[FreeBSD-Announce] HEADS-UP: OpenSSH DSA keys are deprecated in 12.0 and 11.0

Matthew Seaman matthew at FreeBSD.org
Tue Aug 9 07:53:15 UTC 2016

On 09/08/2016 03:23, Jeffrey Bouquet wrote:
> Will/could there be some kind of UPDATING announcement re which files
> explicitly to switch out/remove/replace/checkfor etc the deprecated
> lines and precisely the steps to replace with new or some other
> suitable action? Action required for both the sshd and client?
> Subdirectories involved? etc...  Unclear here, but I don't use SSH
> hardly yet... despite having bought the book.

As far as managing sshd on your own systems, you should not need to make
massive changes to the /etc/ssh/sshd_config when upgrading to 11.0 or
12.0 -- the normal mergemaster or etcmerge procedures will probably
cover things.  On an upgraded system, you will have still have
/etc/ssh/ssh_host_dsa_key{,.pub} but these will be ignored by sshd and
would not be generated on a new machine.

Optionally, you may choose to replace /etc/ssh/ssh_host_rsa_key{,.pub}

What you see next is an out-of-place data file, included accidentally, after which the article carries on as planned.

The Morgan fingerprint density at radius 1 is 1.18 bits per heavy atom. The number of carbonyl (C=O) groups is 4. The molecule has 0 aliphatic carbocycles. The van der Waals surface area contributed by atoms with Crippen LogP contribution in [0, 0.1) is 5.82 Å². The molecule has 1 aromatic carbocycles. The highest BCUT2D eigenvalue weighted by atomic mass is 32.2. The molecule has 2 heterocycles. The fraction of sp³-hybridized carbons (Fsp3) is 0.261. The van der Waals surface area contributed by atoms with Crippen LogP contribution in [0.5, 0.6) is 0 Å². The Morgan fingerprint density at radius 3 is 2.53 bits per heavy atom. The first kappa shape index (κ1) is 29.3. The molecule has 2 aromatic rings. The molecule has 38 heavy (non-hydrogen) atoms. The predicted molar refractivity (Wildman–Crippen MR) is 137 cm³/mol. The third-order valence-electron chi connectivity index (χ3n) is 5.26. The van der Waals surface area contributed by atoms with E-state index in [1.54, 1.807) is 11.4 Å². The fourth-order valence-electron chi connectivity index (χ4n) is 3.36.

if that key has a short bit-length.

You may find that you get 'Key mismatch' warnings -- ssh may use a
different type of host key on connection to a machine after this update,
and it will alert you if this does not match what it has in
~/ssh/known-hosts from previous connections.  If you're satisfied that
the warning is explained by this configuration change, then you can edit
known-hosts to eliminate the warning message.

As a ssh user, you will need to review the ssh keys you are using, and
what is listed in the ~/.ssh/authorized_keys files of any machines you
want to login to.  You can add a new key of and alternate type in
parallel to your existing keys, and load multiple keys into ssh-agent --
this allows you to phase in a new key with minimal risk that you will
lock yourself out of a remote machine.  Doing this *before* you upgrade
any systems is just common sense.

The default configuration of sshd provided with FreeBSD provides good
security and a good level of interoperability with other ssh
implementations, and you can use it with confidence.  Depending on local
requirements you may want to impose a stricter policy.  In that case,
the following references will be interesting to you:


These are, however, rather more than most people will really find necessary.



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